I literally ran for a total of maybe 8 minutes, but I feel like I ran a marathon. Not to mention my feet hurt. And my ankles hurt. And my legs hurt. Maybe running with old shoes wasn’t such a good idea. Maybe I’m just terribly out of shape. Maybe both.
Another set of 60 second running intervals. I’m sore, but I’m going to do it. I really want to be able to keep up with my cousin at this run. I’m not sure how likely that is to happen, considering 45 seconds of running at a time is almost unbearable. But hey, 30 seconds was my breaking point last time, so I’ve made improvement.
I’m feeling a lot better but my feet and ankles are KILLING me. I think I’d better invest in good running shoes or I’m not going to be able to handle this. But the good news is, I was able to run a full 60 seconds without being exhausted! I know it’s not much, but I’m better than I was a week ago! And the weird thing is, I’m actually looking forward to running. I kind of like running outside; checking out the scenery and enjoying the Arizona weather. I’m excited about running, and I’m excited to reach my 3.3 goal. I’ve never been excited to do any kind of workout. Ever.
What took place after those first few days was 7 more weeks of increasing my running time a little more each week. And each week it got a little easier. And I got a little faster. And I ran a little further. This just gave me incentive to keep running, and before I knew it I was running a mile at a time without stopping. Considering that running for a minute was nearly impossible in the beginning, being able to run a full mile was a great accomplishment to me.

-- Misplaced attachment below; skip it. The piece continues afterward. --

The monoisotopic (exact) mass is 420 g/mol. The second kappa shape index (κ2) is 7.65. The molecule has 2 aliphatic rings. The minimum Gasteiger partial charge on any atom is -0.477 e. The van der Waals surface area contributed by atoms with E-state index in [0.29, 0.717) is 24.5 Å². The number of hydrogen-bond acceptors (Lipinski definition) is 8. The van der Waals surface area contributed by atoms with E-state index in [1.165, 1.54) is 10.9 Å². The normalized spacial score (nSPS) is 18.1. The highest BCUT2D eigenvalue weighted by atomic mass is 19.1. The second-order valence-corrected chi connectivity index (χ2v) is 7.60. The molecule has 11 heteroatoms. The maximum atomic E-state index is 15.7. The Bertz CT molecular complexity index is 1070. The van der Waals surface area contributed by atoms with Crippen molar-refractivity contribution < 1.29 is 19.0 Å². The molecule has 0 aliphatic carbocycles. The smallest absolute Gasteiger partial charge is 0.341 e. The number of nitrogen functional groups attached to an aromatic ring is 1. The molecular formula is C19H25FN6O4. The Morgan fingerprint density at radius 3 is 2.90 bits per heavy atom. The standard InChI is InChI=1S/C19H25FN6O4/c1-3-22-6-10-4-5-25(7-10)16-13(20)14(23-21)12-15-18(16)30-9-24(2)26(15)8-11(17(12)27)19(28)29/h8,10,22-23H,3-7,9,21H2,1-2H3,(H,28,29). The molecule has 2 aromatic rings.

I wasn’t up to 3.3 by race day, but I figured I’d be able to push myself to run the whole thing. I got off to a great start and kept pace with my marathon running cousin. But after about 1.5 miles, I couldn’t keep running. I was out of breath and couldn’t keep pace. I had to stop to walk. I was so disappointed, because I really wanted to reach my goal, and I didn’t want my cousin to have to walk with me and be bored, or worse yet, leave me in the dust. But she didn’t leave me in the dust, and she wasn’t bored (or if she was she faked it). She walked with me and encouraged me and congratulated me for being able to run 1.5 miles straight. She told me I’d be up to 3.3 in no time, I just needed to keep at it. And although I was disappointed, I was more motivated than ever to reach my goal.